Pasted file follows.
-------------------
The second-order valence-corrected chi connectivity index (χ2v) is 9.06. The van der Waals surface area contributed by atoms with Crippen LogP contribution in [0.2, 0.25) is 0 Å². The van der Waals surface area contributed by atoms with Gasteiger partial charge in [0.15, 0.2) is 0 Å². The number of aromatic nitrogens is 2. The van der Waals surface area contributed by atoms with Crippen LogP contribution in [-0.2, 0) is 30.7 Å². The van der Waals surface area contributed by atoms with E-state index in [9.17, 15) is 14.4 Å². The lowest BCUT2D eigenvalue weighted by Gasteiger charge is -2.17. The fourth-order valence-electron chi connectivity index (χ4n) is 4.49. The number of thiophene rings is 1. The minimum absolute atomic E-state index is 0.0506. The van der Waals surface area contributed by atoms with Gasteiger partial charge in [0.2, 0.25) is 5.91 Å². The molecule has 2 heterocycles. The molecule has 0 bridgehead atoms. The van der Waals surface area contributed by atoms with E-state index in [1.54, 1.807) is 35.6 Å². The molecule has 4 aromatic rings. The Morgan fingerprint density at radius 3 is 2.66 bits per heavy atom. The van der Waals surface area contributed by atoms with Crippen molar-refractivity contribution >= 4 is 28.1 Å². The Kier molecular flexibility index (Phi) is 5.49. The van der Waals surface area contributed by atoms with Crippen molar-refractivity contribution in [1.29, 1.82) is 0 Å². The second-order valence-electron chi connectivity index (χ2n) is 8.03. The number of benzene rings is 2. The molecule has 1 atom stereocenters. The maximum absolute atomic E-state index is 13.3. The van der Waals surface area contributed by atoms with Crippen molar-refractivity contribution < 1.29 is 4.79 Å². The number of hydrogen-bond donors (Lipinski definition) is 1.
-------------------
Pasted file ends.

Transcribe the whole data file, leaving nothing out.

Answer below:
The second-order valence-corrected chi connectivity index (χ2v) is 9.06. The van der Waals surface area contributed by atoms with Crippen LogP contribution in [0.2, 0.25) is 0 Å². The van der Waals surface area contributed by atoms with Gasteiger partial charge in [0.15, 0.2) is 0 Å². The number of aromatic nitrogens is 2. The van der Waals surface area contributed by atoms with Crippen LogP contribution in [-0.2, 0) is 30.7 Å². The van der Waals surface area contributed by atoms with E-state index in [9.17, 15) is 14.4 Å². The lowest BCUT2D eigenvalue weighted by Gasteiger charge is -2.17. The fourth-order valence-electron chi connectivity index (χ4n) is 4.49. The number of thiophene rings is 1. The minimum absolute atomic E-state index is 0.0506. The van der Waals surface area contributed by atoms with Gasteiger partial charge in [0.2, 0.25) is 5.91 Å². The molecule has 2 heterocycles. The molecule has 0 bridgehead atoms. The van der Waals surface area contributed by atoms with E-state index in [1.54, 1.807) is 35.6 Å². The molecule has 4 aromatic rings. The Morgan fingerprint density at radius 3 is 2.66 bits per heavy atom. The van der Waals surface area contributed by atoms with Crippen molar-refractivity contribution >= 4 is 28.1 Å². The Kier molecular flexibility index (Phi) is 5.49. The van der Waals surface area contributed by atoms with Crippen molar-refractivity contribution in [1.29, 1.82) is 0 Å². The second-order valence-electron chi connectivity index (χ2n) is 8.03. The number of benzene rings is 2. The molecule has 1 atom stereocenters. The maximum absolute atomic E-state index is 13.3. The van der Waals surface area contributed by atoms with Crippen molar-refractivity contribution < 1.29 is 4.79 Å². The number of hydrogen-bond donors (Lipinski definition) is 1.